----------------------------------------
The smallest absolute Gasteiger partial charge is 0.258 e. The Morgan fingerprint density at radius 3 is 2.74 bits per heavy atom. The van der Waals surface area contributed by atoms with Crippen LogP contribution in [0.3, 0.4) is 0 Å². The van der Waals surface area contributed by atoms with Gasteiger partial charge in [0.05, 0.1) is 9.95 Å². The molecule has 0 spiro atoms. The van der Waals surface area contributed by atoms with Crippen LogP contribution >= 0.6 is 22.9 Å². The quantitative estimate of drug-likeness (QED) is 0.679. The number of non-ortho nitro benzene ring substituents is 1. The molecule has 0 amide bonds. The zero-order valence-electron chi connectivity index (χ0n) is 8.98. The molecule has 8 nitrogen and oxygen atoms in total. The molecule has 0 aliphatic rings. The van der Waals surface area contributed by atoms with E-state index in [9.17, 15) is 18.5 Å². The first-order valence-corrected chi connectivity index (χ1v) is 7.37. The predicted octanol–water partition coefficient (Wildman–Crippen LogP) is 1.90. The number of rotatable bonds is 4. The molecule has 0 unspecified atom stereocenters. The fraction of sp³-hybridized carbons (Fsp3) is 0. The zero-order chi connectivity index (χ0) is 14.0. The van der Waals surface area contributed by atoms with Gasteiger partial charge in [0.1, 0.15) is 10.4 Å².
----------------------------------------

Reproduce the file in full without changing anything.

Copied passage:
The smallest absolute Gasteiger partial charge is 0.258 e. The Morgan fingerprint density at radius 3 is 2.74 bits per heavy atom. The van der Waals surface area contributed by atoms with Crippen LogP contribution in [0.3, 0.4) is 0 Å². The van der Waals surface area contributed by atoms with Gasteiger partial charge in [0.05, 0.1) is 9.95 Å². The molecule has 0 spiro atoms. The van der Waals surface area contributed by atoms with Crippen LogP contribution >= 0.6 is 22.9 Å². The quantitative estimate of drug-likeness (QED) is 0.679. The number of non-ortho nitro benzene ring substituents is 1. The molecule has 0 amide bonds. The zero-order valence-electron chi connectivity index (χ0n) is 8.98. The molecule has 8 nitrogen and oxygen atoms in total. The molecule has 0 aliphatic rings. The van der Waals surface area contributed by atoms with E-state index in [9.17, 15) is 18.5 Å². The first-order valence-corrected chi connectivity index (χ1v) is 7.37. The predicted octanol–water partition coefficient (Wildman–Crippen LogP) is 1.90. The number of rotatable bonds is 4. The molecule has 0 unspecified atom stereocenters. The fraction of sp³-hybridized carbons (Fsp3) is 0. The zero-order chi connectivity index (χ0) is 14.0. The van der Waals surface area contributed by atoms with Gasteiger partial charge in [0.1, 0.15) is 10.4 Å².